Cricket World Cup: Former greats attribute India's loss to missed opportunities
Attributing India's ouster from the World Cup to crucial missed opportunities, former cricketers on Thursday said the team needed a big knock from a top-order batsman to have a shot at overhauling the mammoth Australian total.
Sydney: Attributing India's ouster from the World Cup to crucial missed opportunities, former cricketers on Thursday said the team needed a big knock from a top-order batsman to have a shot at overhauling the mammoth Australian total.
Set a steep target of 329, the defending champions lost by 95 runs to the Aussies in the semifinal here to crash out of the World Cup.
Skipper Mahendra Singh Dhoni's run-a-ball 65 was the best by an Indian batsman in a botched up chase as Australia set up a summit showdown with co-hosts and trans-Tasmanian rivals New Zealand in Melbourne on Sunday.
"I think the best two teams have reached the final. They have the best two captains on display at the World Cup and they are the most balanced for these conditions," said former India skipper Rahul Dravid.
Another former captain Sourav Ganguly said that India lost to a much better team and once they let the co-hosts score 328, the dice was heavily loaded against Mahendra Singh Dhoni's men.
"India were outplayed by a much better team. First it was a good toss to win for Australian captain Michael Clarke. Second, it is the pressure of the target of 329, the pressure of chasing a big total that did India in. Had India batted first and put up 329, Australia would also have been under pressure.
"Third, Australia had a better bowling attack. Once you (India) let Australia score 328 then it was a difficult proposition for India," he added.
Australian spin legend Shane Warne said the Indians let it slip when they failed to capitalise on the good start that openers Rohit Sharma (35) and Shikhar Dhawan (45) provided.
"Both Rohit and Shikhar got off to a flier and gave India a real chance. Ultimately, you need the top three-four to get a big hundred to have a chance in such a huge chase," Warne said.
Warne, however, credited the Australian bowlers for exerting relentless pressure on the Indians. The iconic tweaker also felt star batsman Virat Kohli's early dismissal pegged India back.
"Australia bowled outstandingly. Besides, Virat Kohli got out early and when he gets out cheaply, India struggles," Warne pointed out.
"But it is hard to blame Kohli for the chase. It is hard chasing such scores against guys like (Mitchell) Johnson. And (Mitchell) Starc has been an outstanding finisher, the way he has been bowling, Johnson looks like a back-up. I think even Johnson was also very good today though it has not been the best of World Cups," Warne said.
Counting the positives, Warne said "I think the balance of the Indian team was not bad. You may not realise at this moment but Indian batsmen will go away as better players."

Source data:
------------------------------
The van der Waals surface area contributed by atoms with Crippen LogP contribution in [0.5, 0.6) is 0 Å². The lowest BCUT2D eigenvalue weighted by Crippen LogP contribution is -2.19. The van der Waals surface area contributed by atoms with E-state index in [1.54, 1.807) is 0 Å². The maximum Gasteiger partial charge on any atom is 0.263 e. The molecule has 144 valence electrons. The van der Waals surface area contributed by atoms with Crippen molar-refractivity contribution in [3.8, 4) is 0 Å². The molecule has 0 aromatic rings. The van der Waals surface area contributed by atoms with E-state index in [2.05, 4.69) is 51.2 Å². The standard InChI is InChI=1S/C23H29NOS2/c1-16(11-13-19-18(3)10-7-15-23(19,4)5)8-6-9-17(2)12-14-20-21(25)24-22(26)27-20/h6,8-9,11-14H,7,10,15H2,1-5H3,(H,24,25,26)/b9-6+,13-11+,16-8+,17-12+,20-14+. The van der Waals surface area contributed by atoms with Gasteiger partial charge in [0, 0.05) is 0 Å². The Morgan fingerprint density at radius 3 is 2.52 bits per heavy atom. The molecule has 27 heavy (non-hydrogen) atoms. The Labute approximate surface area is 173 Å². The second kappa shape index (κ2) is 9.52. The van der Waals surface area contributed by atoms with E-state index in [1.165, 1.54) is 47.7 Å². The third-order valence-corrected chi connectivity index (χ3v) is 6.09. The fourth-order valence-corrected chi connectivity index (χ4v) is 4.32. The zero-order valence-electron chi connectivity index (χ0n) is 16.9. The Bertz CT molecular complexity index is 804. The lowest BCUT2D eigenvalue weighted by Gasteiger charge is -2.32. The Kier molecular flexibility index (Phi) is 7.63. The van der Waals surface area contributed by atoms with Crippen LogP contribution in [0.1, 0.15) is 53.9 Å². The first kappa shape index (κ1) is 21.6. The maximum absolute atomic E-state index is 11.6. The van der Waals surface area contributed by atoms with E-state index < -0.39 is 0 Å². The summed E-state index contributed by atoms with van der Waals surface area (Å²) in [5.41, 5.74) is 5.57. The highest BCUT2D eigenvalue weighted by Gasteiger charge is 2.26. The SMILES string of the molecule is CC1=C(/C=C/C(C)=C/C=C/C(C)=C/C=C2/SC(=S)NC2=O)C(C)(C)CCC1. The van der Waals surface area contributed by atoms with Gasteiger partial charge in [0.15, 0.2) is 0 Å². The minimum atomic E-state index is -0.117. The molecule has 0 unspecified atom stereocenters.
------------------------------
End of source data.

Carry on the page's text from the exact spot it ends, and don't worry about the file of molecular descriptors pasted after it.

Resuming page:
Dravid felt India needed someone to play an innings like Steve Smith.
"You needed an Innings like Steve Smith, only if that had happened it would allowed the Dhonis and Jadejas to play the cameos. It was never going to be easy against this Australian attack.
"Rahane has been fantastic, not a high-profile character but has grown as a person. He has been terrific for India right through the summer," Dravid said.
Off-spinner Harbhajan Singh felt that India could have chased down the target of 329, but lack of partnerships hurt them.
"I thought the SCG pitch was an Indian track rather than an Australian. It was a flat track and India should have chased down the target. The lack of partnerships was India's undoing," he said.
"India did not play to their potential and a better team won today. But The Indians gave their best and there should not be any extreme reaction against the Indian cricketers."
Former Australia skipper Ian Chappell felt the Indian bowlers went astray with their line and length.
"Couple of times they went astray. They lost the plot a little bit while bowling to Steve Smith.
"I think that the Australians have got more match winners than India. They are not relying on the same guy all the time. They have got a lot of wicket-taking bowlers. And when they have beaten you consistently, it is very very difficult. Australia were the superior team," Chappell said.
Former India captain Gavaskar conceded Australia were the better team.
"Australia were the better team. Batting wise they had the partnerships and later on some big hitting. The bowling was very very effective.It wasn't the kind of flowing opening partnership which we are used to from Rohit and Dhawan.
"They really were on a roll, I think the toss was crucial today. Very disappointed by the loss today. India were outplayed. There is a huge distance between the two teams in terms of results."
West Indian batting legend Brian Lara was left disappointed with India's showing.
"Very disappointed, the Indians kept the Australians to a decent total. I was expecting a bit more from the Indians. Smith's hundred was inevitable. He is very good, have to give him credit, he looks in total control.
"Indians played great cricket against teams they have beaten before, the result today was something that was expected. Australia have been the better team and they have proved it today. 328 was chaseable but they totally dominated. The best two teams are in the final," Lara said.
Ex-India star batsman VVS Laxman was expecting a hard-fought match.
"I am a little bit disappointed. I was hoping that the match would be close. It was a test for the Indian bowlers. The Australian batting unit is ageless and they put pressure on Indian bowlers. (But) India could have avoided the huge margin of defeat. Had it gone to the last over, I would have been satisfied.
"It was just about the quality of the players. Dhawan and Rohit gave India a good foundation and the Indians have handled pressure well but the Australians were better in their bowling department," Laxman said.